Weighing in at 35 tonnes and using 50 kilometres (31 miles) of cables, the supercomputer named "Blizzard" at the German Climate Research Centre in Hamburg is capable of 158 TeraFlops, or 158 trillion calculations, per second.
Scientists said that in addition to tracking reactions in the atmosphere and the oceans, the computer should be able to work out the influence of ice and plants on greenhouse gases and climate change.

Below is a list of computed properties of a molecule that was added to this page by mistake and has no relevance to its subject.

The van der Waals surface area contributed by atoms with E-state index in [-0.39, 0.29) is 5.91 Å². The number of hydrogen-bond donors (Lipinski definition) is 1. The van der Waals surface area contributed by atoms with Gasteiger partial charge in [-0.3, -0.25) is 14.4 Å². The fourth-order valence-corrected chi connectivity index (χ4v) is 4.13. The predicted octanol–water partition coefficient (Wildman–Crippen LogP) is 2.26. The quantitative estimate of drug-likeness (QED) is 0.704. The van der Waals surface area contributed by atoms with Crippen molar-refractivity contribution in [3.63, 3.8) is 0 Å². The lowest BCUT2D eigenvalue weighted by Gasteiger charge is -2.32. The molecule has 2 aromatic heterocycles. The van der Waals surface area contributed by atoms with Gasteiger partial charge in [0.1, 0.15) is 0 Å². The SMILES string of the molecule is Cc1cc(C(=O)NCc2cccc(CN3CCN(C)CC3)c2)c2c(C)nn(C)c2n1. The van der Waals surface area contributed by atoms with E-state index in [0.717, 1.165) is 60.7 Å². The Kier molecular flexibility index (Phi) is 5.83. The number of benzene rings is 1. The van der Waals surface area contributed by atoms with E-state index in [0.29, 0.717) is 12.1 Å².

"Blizzard" is "60 times faster than its predecessor and one of the world's largest supercomputers," the centre said in a statement. "The new supercomputer should be in a position to model even tornadoes and very small eddies."
The centre is already providing data being used at the UN climate conference in Copenhagen.